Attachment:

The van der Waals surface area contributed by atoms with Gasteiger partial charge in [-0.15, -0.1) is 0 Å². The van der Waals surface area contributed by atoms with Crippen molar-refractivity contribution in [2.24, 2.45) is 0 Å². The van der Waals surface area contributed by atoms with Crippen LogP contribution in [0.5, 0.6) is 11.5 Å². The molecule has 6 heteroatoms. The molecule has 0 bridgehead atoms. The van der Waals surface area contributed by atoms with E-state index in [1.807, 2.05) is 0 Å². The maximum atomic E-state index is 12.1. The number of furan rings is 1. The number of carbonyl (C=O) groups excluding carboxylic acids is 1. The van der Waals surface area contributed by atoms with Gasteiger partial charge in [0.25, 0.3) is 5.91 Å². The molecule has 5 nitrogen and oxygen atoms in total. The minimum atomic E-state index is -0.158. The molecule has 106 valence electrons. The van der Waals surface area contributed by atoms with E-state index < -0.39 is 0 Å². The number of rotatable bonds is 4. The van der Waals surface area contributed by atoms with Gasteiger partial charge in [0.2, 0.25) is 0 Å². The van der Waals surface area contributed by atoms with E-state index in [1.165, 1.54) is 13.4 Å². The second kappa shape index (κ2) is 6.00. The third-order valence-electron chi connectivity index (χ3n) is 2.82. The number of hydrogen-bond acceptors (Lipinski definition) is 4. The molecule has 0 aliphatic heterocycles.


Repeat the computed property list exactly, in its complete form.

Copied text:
The van der Waals surface area contributed by atoms with Gasteiger partial charge in [-0.15, -0.1) is 0 Å². The van der Waals surface area contributed by atoms with Crippen molar-refractivity contribution in [2.24, 2.45) is 0 Å². The van der Waals surface area contributed by atoms with Crippen LogP contribution in [0.5, 0.6) is 11.5 Å². The molecule has 6 heteroatoms. The molecule has 0 bridgehead atoms. The van der Waals surface area contributed by atoms with E-state index in [1.807, 2.05) is 0 Å². The maximum atomic E-state index is 12.1. The number of furan rings is 1. The number of carbonyl (C=O) groups excluding carboxylic acids is 1. The van der Waals surface area contributed by atoms with Gasteiger partial charge in [0.25, 0.3) is 5.91 Å². The molecule has 5 nitrogen and oxygen atoms in total. The minimum atomic E-state index is -0.158. The molecule has 106 valence electrons. The van der Waals surface area contributed by atoms with E-state index < -0.39 is 0 Å². The number of rotatable bonds is 4. The van der Waals surface area contributed by atoms with Gasteiger partial charge in [0.2, 0.25) is 0 Å². The van der Waals surface area contributed by atoms with E-state index in [1.165, 1.54) is 13.4 Å². The second kappa shape index (κ2) is 6.00. The third-order valence-electron chi connectivity index (χ3n) is 2.82. The number of hydrogen-bond acceptors (Lipinski definition) is 4. The molecule has 0 aliphatic heterocycles.